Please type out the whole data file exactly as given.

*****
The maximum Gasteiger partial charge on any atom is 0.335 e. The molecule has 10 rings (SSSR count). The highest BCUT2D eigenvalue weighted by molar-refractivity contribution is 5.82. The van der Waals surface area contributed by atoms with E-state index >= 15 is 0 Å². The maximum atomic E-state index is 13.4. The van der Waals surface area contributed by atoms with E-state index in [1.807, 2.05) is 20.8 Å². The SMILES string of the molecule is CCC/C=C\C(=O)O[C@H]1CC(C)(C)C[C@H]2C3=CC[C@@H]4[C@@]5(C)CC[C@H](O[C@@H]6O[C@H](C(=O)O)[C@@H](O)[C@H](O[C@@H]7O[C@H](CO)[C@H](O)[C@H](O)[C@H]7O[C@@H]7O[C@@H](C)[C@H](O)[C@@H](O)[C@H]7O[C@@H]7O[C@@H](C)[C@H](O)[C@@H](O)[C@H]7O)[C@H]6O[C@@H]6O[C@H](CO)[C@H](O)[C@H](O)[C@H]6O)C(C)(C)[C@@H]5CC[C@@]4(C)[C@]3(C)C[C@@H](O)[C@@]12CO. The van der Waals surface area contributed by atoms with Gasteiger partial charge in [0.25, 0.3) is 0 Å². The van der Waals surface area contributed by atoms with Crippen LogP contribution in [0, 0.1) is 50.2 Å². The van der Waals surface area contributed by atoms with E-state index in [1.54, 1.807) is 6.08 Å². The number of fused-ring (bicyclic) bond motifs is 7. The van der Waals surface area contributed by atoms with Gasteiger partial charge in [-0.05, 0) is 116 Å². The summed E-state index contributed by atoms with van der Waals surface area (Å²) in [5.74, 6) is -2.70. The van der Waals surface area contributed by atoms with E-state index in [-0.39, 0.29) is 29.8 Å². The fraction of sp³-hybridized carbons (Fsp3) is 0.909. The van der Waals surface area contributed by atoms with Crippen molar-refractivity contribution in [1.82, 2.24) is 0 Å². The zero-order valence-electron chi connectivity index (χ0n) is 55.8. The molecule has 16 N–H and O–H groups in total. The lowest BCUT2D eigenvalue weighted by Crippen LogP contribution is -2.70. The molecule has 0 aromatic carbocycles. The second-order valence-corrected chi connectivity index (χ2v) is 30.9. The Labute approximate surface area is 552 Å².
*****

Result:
The maximum Gasteiger partial charge on any atom is 0.335 e. The molecule has 10 rings (SSSR count). The highest BCUT2D eigenvalue weighted by molar-refractivity contribution is 5.82. The van der Waals surface area contributed by atoms with E-state index >= 15 is 0 Å². The maximum atomic E-state index is 13.4. The van der Waals surface area contributed by atoms with E-state index in [1.807, 2.05) is 20.8 Å². The SMILES string of the molecule is CCC/C=C\C(=O)O[C@H]1CC(C)(C)C[C@H]2C3=CC[C@@H]4[C@@]5(C)CC[C@H](O[C@@H]6O[C@H](C(=O)O)[C@@H](O)[C@H](O[C@@H]7O[C@H](CO)[C@H](O)[C@H](O)[C@H]7O[C@@H]7O[C@@H](C)[C@H](O)[C@@H](O)[C@H]7O[C@@H]7O[C@@H](C)[C@H](O)[C@@H](O)[C@H]7O)[C@H]6O[C@@H]6O[C@H](CO)[C@H](O)[C@H](O)[C@H]6O)C(C)(C)[C@@H]5CC[C@@]4(C)[C@]3(C)C[C@@H](O)[C@@]12CO. The van der Waals surface area contributed by atoms with Gasteiger partial charge in [0.25, 0.3) is 0 Å². The van der Waals surface area contributed by atoms with Crippen LogP contribution in [0, 0.1) is 50.2 Å². The van der Waals surface area contributed by atoms with E-state index in [1.54, 1.807) is 6.08 Å². The number of fused-ring (bicyclic) bond motifs is 7. The van der Waals surface area contributed by atoms with Gasteiger partial charge in [-0.05, 0) is 116 Å². The summed E-state index contributed by atoms with van der Waals surface area (Å²) in [5.74, 6) is -2.70. The van der Waals surface area contributed by atoms with E-state index in [-0.39, 0.29) is 29.8 Å². The fraction of sp³-hybridized carbons (Fsp3) is 0.909. The van der Waals surface area contributed by atoms with Crippen molar-refractivity contribution in [1.82, 2.24) is 0 Å². The zero-order valence-electron chi connectivity index (χ0n) is 55.8. The molecule has 16 N–H and O–H groups in total. The lowest BCUT2D eigenvalue weighted by Crippen LogP contribution is -2.70. The molecule has 0 aromatic carbocycles. The second-order valence-corrected chi connectivity index (χ2v) is 30.9. The Labute approximate surface area is 552 Å².